Review: CameraBag 2 (Desktop) snapshot editing software
1954 Ford Hood Ornament, Garden Grove, California, 2009.
Filter: Custom, RGB Swap + Discolor + Contrast. Original is chrome on a red hood.
CameraBag 2's main mission — low-fidelity toy-camera and retro looks — tends to involve a lot of color reassignment. Consequently, its collection of Adjust tools for manipulating color are extensive enough that they need an entire page of their own.
Color Channel Controls
The following tools allow you to adjust the behavior of the individual color channels (red, green, and blue). The Color Balance, Color Filter, and Color Corrector are mainly different interfaces for the same thing — level controls on the individual channels — and the R,G,B Curves tool is also related to those.
- Color Balance — separate level controls for each of the color channels.
- Color Filter — separate level controls for each of the color channels. This is the same functionality as Color Balance but with a slightly different interface. See details at the bottom of the Color Application section below.
- Color Corrector (in Color Filter mode) — separate level controls for each of the color channels, with a common response curve. See details at the bottom of the Color Application section below.
- R,G,B Curves — separate response curves for each of the color channels.
- RGB Swap — sets the output color for each of the color channels. See details below.
... the RGB Swap tool ...
The RGB Swap tool allows you to specify the coloration associated with of each of the color channels. You certainly can swap channels to get an unusual color effect, as was done in the hood ornament photo above. For monochrome, you can use RGB Swap as a channel mixer. But for color photos, the main reason to use RGB Swap is to emulate the color response or fading of a particular film type, by adjusting the redness, greenness, and blueness of the channels. Here's a table showing how the filters provided with CB2 use RGB Swap:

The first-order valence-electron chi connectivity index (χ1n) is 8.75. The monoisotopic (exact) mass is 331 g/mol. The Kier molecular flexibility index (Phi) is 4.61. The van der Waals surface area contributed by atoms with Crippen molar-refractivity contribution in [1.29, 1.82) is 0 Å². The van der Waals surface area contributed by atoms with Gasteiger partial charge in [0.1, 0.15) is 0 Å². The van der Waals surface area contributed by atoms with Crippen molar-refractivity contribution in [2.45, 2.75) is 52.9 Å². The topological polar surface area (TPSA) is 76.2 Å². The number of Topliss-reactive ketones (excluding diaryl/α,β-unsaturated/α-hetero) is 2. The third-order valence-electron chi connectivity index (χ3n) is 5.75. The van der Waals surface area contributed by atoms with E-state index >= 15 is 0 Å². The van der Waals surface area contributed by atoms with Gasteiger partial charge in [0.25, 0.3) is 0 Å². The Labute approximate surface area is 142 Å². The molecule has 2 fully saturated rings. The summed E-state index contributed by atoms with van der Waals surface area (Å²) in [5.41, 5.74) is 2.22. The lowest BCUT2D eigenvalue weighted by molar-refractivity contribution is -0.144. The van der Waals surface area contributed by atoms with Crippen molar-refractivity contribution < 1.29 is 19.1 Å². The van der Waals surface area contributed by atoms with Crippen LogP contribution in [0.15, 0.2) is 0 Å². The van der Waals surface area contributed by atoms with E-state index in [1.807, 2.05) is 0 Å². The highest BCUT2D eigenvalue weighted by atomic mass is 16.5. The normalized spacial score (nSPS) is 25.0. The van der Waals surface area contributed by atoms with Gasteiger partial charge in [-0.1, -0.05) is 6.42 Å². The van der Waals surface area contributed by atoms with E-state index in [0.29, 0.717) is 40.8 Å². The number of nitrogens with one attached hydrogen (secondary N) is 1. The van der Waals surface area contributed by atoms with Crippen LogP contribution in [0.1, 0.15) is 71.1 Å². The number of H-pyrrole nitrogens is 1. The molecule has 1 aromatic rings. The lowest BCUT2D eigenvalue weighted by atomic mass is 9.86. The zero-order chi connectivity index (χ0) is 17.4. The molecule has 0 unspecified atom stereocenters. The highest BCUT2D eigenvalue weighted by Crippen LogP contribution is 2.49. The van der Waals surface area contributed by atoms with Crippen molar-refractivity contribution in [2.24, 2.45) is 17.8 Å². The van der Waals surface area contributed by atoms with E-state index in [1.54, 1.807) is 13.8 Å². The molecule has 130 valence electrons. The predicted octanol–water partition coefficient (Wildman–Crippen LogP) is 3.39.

|Film NC01||Dull red||Aquamarine||Cornflower|
|Film NC02||Red||Olive green||Dark cornflower|
|Film NC05||Orange||Dark green||Deep blue|
The numerical values in the RGB Swap tool are not on an absolute scale of 0 to 255, although you certainly get that impression from the color pickers. Each is relative to all of the other numbers. It's all proportional, not just within an input channel but between input channels, too. That's not important for small tweaks, but it is for large shifts and re-assignments.
This can be especially useful when setting up a monochrome channel mixer, because you can use percentages directly in the fields. So if you wanted 50% green, 30% red, and 20% blue, you could set up the RGB Swap tool with values of 30/30/30, 50/50/50, and 20/20/20. There's no need to convert the numbers to be on the 0-to-255 scale. Then, if you decided you wanted more of the red channel, you could simply change it to, say, 40/40/40 and you don't need to go back and readjust the numbers on the other channels; they're automatically rebalanced for you.
CameraBag 2 provides a number of tools for applying a particular color to an image. Note that Color Corrector can do everything that Colorize, Tint, Dye, and Color Filter can do; those four tools just provide a simplified interface for simpler cases.
- Colorize — mixes the color with the image while generally retaining the brightness of the original pixels. The coloration tends to be more noticeable in the midtones and shadows. Whites are slightly colored, reducing their overall brightness. Mixing in a bright color can reduce contrast in the shadows because black pixels are replaced with the color. Use as dark a color as possible if you want to retain the shadows. Mixing in a white, gray, or black color has no effect.
- Tint — mixes the color with the image without concern for preserving the brightness of the original. At 100%, the image is completely replaced with the tint color. Contrast is reduced because the pixels are all moved closer to the brightness of the tint color.